In response to some of the most violent attacks in the region in recent months, the Nigerian army has raided what is believed to be a Boko Haram hideout in the northern city of Kano, engaging in a shootout with the Islamist insurgents who have been making Christians their primary target.
The hideout was a two-bedroom bungalow, AFP reported, and troops moved in early Tuesday morning at around 4:30 a.m in three armored carriers and a bulldozer. One Islamist was killed in the shootout while others escaped – the army, however, was able to recover weapons and ammunition found at the base.
Among the weapons and ammo recovered were 35 low-caliber IEDs (improvised explosive devices), five high-caliber remote control IEDs, one AK-47 rifle, 458 rounds of ammunition, 35 knives, two laptops, a motorcycle, and a bag of fertilizer. Messages presumed to be from the Boko Harem leadership to the insurgents stationed at the hideout were found, and three women suspected to be connected with the Islamists were also apprehended at the scene.
"I was married to my husband a year ago. We met in Wudil. I only came to know that he was a member of Boko Haram recently. He managed to escape during the raid this morning," reportedly explained one of the women.
The terror group has been targeting churches and Christian congregations throughout the country for a number of months now, and has murdered hundreds in various blasts and shootings in the past year.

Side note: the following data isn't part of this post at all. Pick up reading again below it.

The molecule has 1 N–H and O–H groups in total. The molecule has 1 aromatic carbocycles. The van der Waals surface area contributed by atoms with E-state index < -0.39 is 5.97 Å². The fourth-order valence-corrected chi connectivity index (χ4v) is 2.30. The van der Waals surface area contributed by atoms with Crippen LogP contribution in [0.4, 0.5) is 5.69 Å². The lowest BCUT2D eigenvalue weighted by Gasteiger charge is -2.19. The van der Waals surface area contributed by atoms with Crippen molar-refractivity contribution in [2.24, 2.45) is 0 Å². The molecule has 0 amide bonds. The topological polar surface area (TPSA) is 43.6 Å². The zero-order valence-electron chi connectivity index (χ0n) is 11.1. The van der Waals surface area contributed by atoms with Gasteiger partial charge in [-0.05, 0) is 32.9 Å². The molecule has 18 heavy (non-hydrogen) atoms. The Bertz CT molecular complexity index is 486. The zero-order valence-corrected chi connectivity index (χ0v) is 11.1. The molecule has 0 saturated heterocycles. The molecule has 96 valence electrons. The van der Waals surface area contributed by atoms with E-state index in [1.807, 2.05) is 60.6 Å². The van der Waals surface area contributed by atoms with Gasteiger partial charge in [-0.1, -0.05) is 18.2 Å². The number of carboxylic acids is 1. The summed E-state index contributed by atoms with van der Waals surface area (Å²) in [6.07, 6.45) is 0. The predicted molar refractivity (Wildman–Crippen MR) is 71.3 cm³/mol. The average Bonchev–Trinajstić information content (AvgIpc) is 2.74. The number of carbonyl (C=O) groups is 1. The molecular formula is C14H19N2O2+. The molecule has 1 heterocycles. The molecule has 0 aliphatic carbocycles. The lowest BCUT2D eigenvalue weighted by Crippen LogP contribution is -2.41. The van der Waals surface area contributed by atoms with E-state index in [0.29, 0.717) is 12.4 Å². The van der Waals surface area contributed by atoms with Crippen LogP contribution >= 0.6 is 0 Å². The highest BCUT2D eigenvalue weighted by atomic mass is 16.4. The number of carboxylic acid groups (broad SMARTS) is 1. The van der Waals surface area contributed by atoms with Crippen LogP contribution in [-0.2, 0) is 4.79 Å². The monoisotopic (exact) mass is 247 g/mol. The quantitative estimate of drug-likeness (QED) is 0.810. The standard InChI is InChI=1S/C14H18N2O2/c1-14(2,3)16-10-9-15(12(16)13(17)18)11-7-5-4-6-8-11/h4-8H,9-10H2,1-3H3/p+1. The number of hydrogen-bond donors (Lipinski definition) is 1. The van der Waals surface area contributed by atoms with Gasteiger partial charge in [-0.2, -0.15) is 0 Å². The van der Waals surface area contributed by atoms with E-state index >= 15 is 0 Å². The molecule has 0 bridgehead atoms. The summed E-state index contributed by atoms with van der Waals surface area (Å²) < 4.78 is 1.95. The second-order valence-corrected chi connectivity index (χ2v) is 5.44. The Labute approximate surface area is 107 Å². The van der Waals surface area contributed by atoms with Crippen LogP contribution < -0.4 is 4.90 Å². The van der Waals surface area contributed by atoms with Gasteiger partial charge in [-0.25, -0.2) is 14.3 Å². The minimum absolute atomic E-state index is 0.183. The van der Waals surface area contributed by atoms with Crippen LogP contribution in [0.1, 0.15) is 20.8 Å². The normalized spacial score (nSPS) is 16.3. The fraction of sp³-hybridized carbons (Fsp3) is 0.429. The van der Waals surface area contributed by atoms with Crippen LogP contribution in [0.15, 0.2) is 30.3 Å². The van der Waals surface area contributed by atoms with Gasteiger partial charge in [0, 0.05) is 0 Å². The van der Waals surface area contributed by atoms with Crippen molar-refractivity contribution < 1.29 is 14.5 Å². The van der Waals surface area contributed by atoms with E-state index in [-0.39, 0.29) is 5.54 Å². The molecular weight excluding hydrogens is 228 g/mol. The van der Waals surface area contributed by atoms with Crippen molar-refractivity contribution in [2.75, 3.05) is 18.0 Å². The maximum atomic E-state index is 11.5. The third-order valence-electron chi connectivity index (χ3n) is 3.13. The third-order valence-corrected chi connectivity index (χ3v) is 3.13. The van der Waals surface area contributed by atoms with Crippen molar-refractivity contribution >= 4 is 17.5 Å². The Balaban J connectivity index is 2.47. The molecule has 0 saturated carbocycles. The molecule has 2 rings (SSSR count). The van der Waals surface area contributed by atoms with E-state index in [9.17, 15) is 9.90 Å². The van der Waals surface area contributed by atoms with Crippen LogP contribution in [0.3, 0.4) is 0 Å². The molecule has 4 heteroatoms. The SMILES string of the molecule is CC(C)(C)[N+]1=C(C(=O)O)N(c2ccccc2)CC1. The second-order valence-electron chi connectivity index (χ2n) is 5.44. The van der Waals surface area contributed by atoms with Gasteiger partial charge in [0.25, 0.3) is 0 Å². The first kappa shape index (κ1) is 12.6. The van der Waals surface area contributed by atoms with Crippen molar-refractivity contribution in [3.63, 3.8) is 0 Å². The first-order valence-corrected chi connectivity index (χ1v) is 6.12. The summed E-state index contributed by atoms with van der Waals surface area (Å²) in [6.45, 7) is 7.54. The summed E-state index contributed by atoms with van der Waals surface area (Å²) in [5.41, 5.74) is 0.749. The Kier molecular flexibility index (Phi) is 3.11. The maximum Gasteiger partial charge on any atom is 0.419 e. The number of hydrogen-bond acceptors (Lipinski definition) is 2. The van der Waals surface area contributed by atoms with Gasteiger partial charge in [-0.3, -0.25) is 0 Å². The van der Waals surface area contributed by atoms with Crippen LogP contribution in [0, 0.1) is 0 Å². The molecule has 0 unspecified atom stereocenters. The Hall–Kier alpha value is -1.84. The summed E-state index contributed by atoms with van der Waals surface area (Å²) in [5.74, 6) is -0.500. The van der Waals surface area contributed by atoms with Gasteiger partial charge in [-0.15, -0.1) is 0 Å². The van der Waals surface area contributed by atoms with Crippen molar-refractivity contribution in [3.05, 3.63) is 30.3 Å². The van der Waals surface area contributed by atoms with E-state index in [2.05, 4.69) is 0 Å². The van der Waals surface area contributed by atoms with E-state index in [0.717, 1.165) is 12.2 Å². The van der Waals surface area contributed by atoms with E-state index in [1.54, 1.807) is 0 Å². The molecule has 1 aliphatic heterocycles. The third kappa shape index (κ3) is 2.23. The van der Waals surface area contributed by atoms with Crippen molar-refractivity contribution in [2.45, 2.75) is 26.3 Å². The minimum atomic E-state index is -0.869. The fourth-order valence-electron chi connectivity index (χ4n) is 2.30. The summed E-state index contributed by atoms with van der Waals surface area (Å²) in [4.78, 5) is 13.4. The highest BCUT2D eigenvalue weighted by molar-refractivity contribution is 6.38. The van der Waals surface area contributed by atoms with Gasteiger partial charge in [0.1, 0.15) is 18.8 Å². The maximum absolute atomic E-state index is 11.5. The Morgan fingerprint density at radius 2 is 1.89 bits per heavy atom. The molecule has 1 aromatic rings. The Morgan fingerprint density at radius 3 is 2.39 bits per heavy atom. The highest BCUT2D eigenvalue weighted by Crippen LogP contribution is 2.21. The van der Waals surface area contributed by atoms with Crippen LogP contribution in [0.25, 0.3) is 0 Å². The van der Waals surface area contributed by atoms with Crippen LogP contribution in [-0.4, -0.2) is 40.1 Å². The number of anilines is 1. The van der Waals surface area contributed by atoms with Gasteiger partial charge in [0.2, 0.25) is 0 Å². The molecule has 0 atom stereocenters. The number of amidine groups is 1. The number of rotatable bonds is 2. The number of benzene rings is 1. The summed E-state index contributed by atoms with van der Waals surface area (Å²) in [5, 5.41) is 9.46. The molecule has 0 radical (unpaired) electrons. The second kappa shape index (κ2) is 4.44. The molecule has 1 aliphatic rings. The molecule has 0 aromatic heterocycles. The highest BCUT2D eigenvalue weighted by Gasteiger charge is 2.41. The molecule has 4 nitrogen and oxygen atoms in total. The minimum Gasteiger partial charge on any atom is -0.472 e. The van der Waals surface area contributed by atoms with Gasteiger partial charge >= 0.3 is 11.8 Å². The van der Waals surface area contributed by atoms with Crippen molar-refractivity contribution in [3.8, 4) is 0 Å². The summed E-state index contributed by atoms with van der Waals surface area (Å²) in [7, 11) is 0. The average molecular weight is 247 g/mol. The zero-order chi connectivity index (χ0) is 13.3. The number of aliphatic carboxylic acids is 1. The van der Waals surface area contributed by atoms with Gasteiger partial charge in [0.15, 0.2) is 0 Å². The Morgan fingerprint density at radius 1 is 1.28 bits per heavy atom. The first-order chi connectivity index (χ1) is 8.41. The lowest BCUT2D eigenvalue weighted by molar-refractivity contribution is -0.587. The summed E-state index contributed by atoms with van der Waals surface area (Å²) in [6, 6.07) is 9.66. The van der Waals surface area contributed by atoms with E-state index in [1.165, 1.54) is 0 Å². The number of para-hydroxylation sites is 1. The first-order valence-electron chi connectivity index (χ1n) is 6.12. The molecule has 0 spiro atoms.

Just this past Sunday, 16 worshippers were killed when gunmen suspected to be Islamist militants opened fire in Kano, targeting an area in the Bayero University campus where churches hold Sunday services. Later in the day, a pastor and three church members were shot dead after gunmen attacked the Church of Christ in Nigeria in the northeastern city of Maiduguri.
Nigerian President Goodluck Jonathan has faced increased scrutiny over his perceived helplessness in standing up to the militants who are waging war on the country's Christians.
The Christian Association of Nigeria (CAN) released a statement on Monday directly asking President Jonathan to step down if he cannot put an end to the bloodshed spreading through Nigeria's churches.
"We are telling President Goodluck Jonathan, if he has not done anything to put an end to this madness, then, he should know that there is trouble in his hand," CAN's statement read. "To us, we feel that government is just playing games and politics with the church and the church is not going to take it anymore because anybody who kills is a murderer or arsonist."
"Why is the government becoming helpless to bring these people to book? Is the government telling us that a particular tribe or religion is superior to every other person in this country? We are feeling serious pains and disappointment at the entire system called Nigeria," the declaration continued.